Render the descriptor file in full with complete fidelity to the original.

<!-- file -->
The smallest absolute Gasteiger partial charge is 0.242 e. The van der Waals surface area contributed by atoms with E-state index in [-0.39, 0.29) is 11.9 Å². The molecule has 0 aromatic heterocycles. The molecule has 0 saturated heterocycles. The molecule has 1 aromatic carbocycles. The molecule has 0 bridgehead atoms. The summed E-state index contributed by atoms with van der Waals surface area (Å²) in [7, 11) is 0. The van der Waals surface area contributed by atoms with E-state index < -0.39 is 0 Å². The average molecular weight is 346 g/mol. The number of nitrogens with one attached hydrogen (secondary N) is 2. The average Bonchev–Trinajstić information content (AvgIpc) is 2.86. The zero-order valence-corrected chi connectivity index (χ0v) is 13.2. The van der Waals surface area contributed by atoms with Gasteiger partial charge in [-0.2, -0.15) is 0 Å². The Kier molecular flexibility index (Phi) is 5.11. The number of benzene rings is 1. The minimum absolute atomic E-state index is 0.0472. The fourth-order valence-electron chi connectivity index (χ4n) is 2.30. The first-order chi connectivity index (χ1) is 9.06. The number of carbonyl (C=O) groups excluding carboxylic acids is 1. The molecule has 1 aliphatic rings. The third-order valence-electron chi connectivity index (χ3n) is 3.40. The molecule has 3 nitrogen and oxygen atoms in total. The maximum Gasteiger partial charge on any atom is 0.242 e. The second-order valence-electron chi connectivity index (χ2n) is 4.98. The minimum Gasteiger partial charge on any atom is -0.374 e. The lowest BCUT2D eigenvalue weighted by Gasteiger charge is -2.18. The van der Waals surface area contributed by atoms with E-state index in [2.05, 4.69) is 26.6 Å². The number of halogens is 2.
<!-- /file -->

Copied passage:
The smallest absolute Gasteiger partial charge is 0.242 e. The van der Waals surface area contributed by atoms with E-state index in [-0.39, 0.29) is 11.9 Å². The molecule has 0 aromatic heterocycles. The molecule has 0 saturated heterocycles. The molecule has 1 aromatic carbocycles. The molecule has 0 bridgehead atoms. The summed E-state index contributed by atoms with van der Waals surface area (Å²) in [7, 11) is 0. The van der Waals surface area contributed by atoms with E-state index < -0.39 is 0 Å². The average molecular weight is 346 g/mol. The number of nitrogens with one attached hydrogen (secondary N) is 2. The average Bonchev–Trinajstić information content (AvgIpc) is 2.86. The zero-order valence-corrected chi connectivity index (χ0v) is 13.2. The van der Waals surface area contributed by atoms with Gasteiger partial charge in [-0.2, -0.15) is 0 Å². The Kier molecular flexibility index (Phi) is 5.11. The number of benzene rings is 1. The minimum absolute atomic E-state index is 0.0472. The fourth-order valence-electron chi connectivity index (χ4n) is 2.30. The first-order chi connectivity index (χ1) is 9.06. The number of carbonyl (C=O) groups excluding carboxylic acids is 1. The molecule has 1 aliphatic rings. The third-order valence-electron chi connectivity index (χ3n) is 3.40. The molecule has 3 nitrogen and oxygen atoms in total. The maximum Gasteiger partial charge on any atom is 0.242 e. The second-order valence-electron chi connectivity index (χ2n) is 4.98. The minimum Gasteiger partial charge on any atom is -0.374 e. The lowest BCUT2D eigenvalue weighted by Gasteiger charge is -2.18. The van der Waals surface area contributed by atoms with E-state index in [2.05, 4.69) is 26.6 Å². The number of halogens is 2.